devastating - not
You're forgetting about the cost of bandwidth, and the amount of time it takes to upload data to such a facility. My own facility which is within 17ms of Amazon's east coast facility still gets only a paltry 3-5MB/second of throughput on a gigabit link for a single stream. Tape is frequently measured in dozens or in the high end hundreds of megabytes a second of throughput(my own experience the source media is often the bottleneck rather than the tape). Most users probably will not have either a high speed link nor a low latency connection to the remote facility.
I wrote a blog post recently "Freakish performance on Site to Site VPN" where I was able to sustain 10MB/sec+ between a pair of Sonic wall VPNs on a 95ms link with a single stream (highly compressed file and encrypted with ssh) - myself I've never come across anywhere remotely that level of throughput on a VPN even with generic WAN optimization - SonicWall must be doing something really nice (regular internet speeds outside VPN were in the 700kB/s range). Now if I could get such performance to a cloud provider that would be nice, but unlike good cloud providers that allow you to have a hybrid of physical and virtual resources, Amazon doesn't play that game.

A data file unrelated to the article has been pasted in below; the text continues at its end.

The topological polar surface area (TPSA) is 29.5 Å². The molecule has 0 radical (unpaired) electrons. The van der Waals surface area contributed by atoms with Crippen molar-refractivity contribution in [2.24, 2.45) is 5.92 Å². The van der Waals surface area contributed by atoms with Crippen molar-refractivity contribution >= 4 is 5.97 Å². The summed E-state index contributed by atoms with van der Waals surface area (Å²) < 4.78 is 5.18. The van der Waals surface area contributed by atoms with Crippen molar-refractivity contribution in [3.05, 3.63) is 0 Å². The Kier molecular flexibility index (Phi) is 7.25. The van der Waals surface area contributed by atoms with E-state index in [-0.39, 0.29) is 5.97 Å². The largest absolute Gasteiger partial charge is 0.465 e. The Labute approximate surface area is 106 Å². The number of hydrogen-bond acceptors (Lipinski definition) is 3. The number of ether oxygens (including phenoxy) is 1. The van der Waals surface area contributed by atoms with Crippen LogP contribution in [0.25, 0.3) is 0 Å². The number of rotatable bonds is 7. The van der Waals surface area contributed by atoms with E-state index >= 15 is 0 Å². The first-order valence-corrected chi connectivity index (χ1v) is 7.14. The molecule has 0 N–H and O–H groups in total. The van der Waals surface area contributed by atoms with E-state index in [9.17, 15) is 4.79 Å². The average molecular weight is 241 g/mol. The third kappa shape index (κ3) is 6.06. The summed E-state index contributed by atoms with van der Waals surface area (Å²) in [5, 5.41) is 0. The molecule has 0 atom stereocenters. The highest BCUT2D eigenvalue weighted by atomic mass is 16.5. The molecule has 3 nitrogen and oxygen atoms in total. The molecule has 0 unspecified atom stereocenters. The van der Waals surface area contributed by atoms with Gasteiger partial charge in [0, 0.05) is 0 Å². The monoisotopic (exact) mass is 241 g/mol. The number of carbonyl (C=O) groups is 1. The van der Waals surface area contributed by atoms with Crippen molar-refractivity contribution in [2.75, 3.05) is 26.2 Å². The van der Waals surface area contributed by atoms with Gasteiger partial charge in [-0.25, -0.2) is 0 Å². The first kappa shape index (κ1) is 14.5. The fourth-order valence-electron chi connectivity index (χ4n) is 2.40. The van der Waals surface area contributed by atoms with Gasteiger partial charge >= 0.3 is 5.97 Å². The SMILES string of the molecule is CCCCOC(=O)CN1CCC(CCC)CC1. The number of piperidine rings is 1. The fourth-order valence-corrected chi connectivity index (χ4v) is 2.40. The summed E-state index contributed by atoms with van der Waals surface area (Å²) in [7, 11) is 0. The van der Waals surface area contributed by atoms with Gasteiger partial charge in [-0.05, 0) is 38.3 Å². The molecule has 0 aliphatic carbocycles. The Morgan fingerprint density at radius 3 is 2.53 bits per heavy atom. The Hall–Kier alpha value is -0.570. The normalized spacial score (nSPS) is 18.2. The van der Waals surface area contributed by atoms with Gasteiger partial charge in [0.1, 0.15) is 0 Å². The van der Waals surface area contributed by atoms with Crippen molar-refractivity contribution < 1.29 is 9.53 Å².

add to that tape can't be easily deleted when it is off site. That is, unless this amazon service is significantly different from S3, it is trivially easy to wipe out all of your backups with a couple commands. Storing tapes totally off line adds significantly more security and protection from that.
There was one facility I almost hosted my gear at a while ago that had a significant Amazon presence, and there was the option to have a direct gigabit link into their network from mine, in that case it would of been sub millisecond access and I can imagine it would make a lot more sense then.
For small data sets, it can work and there are already tons of providers out there that provide the service, most of them seem to advertise "unlimited" storage for a low yearly rate. These sorts of folks I think don't really care whether their data is stored in multiple data centers, it's a backup after all.